A 12-inch long-playing (LP) vinyl record, labeling tape, Pasteur pipette with bulb, agar (at the concentration in which you prefer to use, we use 4% agar), microscope slides, your preferred anesthetic (we use either levamisole or serotonin), a minutien pin (eyelash pick), coverslips, a petroleum jelly (we use Vaseline) filled syringe with a flat end needle.
1. Place strips of tape 1.5-2 inches apart perpendicular to the grooves on the vinyl record’s grooved surface, as shown in Figure 1.A.
2. Pipette a drop of melted agarose onto the vinyl record between the strips of tape, and immediately add a microscope slide on top of the drop to make a pad against the vinyl record.
3. After cooling, remove microscope slide from the vinyl record by lifting from one side as shown in Figure 1.B. If the pad is too large, it can be trimmed down by using another microscope slide’s flat edge to make straight cuts.
4. Add a volume of 2-5l of anesthetic at a time, depending on the size of your pad. Then pick worms onto anesthetic droplet (the grooves are an optimal width for hermaphrodites from L4-adult).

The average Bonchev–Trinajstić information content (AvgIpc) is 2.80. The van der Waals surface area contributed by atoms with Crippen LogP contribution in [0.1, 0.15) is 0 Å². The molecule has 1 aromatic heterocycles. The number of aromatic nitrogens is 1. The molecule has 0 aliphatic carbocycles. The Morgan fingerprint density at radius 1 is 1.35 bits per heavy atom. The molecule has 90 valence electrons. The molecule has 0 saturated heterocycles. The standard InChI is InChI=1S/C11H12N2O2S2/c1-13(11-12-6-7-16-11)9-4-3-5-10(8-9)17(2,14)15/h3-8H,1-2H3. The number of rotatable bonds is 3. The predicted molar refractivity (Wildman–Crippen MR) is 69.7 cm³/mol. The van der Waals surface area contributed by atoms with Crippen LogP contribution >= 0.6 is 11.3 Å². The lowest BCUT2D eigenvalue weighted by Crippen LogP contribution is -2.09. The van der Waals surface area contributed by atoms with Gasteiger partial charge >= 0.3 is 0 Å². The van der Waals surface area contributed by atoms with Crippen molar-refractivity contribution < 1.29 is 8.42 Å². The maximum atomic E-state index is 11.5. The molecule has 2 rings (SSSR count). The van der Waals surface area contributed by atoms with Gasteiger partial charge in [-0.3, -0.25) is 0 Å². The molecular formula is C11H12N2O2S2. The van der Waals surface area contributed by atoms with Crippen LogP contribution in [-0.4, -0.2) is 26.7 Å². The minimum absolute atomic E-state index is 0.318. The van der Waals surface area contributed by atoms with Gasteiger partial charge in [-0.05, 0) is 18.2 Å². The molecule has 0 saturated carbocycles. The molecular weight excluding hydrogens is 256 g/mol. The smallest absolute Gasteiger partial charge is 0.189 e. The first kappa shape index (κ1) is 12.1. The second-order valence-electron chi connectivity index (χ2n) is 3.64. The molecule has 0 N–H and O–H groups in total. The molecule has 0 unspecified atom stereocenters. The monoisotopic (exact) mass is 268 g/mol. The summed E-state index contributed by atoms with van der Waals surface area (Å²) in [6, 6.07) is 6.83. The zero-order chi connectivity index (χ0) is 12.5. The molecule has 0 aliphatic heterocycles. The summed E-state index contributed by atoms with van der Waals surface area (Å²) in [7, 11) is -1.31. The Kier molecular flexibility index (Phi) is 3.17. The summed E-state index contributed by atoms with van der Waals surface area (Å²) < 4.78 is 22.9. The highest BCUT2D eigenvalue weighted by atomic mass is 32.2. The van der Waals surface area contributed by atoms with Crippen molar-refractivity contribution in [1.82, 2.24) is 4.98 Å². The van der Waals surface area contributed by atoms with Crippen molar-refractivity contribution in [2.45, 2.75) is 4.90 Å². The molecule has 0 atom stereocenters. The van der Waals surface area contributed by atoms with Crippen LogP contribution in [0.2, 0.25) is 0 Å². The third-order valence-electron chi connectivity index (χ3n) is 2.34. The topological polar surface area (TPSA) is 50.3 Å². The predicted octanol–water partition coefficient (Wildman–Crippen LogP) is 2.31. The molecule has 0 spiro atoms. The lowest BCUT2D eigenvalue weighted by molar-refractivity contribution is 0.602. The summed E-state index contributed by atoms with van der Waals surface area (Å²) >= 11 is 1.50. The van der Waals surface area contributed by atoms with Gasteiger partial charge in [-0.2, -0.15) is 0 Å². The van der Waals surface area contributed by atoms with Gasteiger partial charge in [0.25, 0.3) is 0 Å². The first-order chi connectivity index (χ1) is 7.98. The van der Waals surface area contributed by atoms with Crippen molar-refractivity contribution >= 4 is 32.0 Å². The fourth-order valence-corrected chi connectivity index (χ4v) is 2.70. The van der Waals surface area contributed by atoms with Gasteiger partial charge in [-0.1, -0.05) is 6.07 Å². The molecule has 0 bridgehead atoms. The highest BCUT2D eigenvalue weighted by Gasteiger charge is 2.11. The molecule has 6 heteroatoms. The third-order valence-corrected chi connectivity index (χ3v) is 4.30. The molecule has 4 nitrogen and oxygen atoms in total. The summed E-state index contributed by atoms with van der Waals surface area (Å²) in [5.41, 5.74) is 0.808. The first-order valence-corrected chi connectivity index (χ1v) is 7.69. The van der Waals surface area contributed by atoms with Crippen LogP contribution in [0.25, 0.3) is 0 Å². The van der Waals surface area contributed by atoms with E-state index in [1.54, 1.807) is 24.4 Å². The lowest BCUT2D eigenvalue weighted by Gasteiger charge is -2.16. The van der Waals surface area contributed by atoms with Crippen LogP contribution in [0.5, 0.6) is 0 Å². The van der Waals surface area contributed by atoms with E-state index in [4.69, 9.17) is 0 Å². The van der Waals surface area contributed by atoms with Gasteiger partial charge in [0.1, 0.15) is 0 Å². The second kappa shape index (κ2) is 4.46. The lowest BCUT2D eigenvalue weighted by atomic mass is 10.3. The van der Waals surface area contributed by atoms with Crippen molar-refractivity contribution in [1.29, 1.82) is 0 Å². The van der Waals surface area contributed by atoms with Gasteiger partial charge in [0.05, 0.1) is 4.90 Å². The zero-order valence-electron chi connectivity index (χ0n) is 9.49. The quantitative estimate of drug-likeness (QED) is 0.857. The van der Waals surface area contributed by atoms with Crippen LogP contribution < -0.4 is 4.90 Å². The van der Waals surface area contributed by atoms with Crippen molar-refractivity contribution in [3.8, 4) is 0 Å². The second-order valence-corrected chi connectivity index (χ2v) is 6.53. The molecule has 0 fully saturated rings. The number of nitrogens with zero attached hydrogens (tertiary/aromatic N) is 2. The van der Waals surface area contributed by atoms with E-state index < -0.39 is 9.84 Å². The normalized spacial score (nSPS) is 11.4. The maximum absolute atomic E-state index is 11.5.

5. Position worms into the grooves in the agarose pad utilizing the minutien pin (Figure 1.C). Worms are easier to position when most of the anesthetic has been absorbed into the pad, but don’t allow it to dry completely, as this will form air bubbles in the adjacent grooves.
6. Make a circle line around the pad with the syringe filled with Vaseline before placing the coverslip as shown in Figure 1D. Slightly press the coverslip over the pad and vaseline to keep the worms in place and make a seal around the pad to prevent evaporation of the anesthetics mix.
This protocol can be used in conjunction with microbeads, but in our hands they do not seem to improve the immobilization of the worms.
The vinyl record grooved pads function, in part, as a poor-person’s microfluidics for live imaging. It allows the placing of worms into single channels organized as in a microfluidic chip, thus reducing the time searching for the worms for imaging on the slide. Addition of drugs or food (for prolonged imaging) could potentially be done with a fine needle inserted through the Vaseline ring. An additional advantage of these pads is that there is no difference in fluorescence brightness loss compared to the conventional agarose pad.
This protocol’s affordability, the ease of use and training has simplified our live imaging of m+z- males expressing low fluorescence fusion proteins in the germline significantly.
We thank the Mikaela Murph and Erlyana Clarke for trying the protocol and providing us with feedback.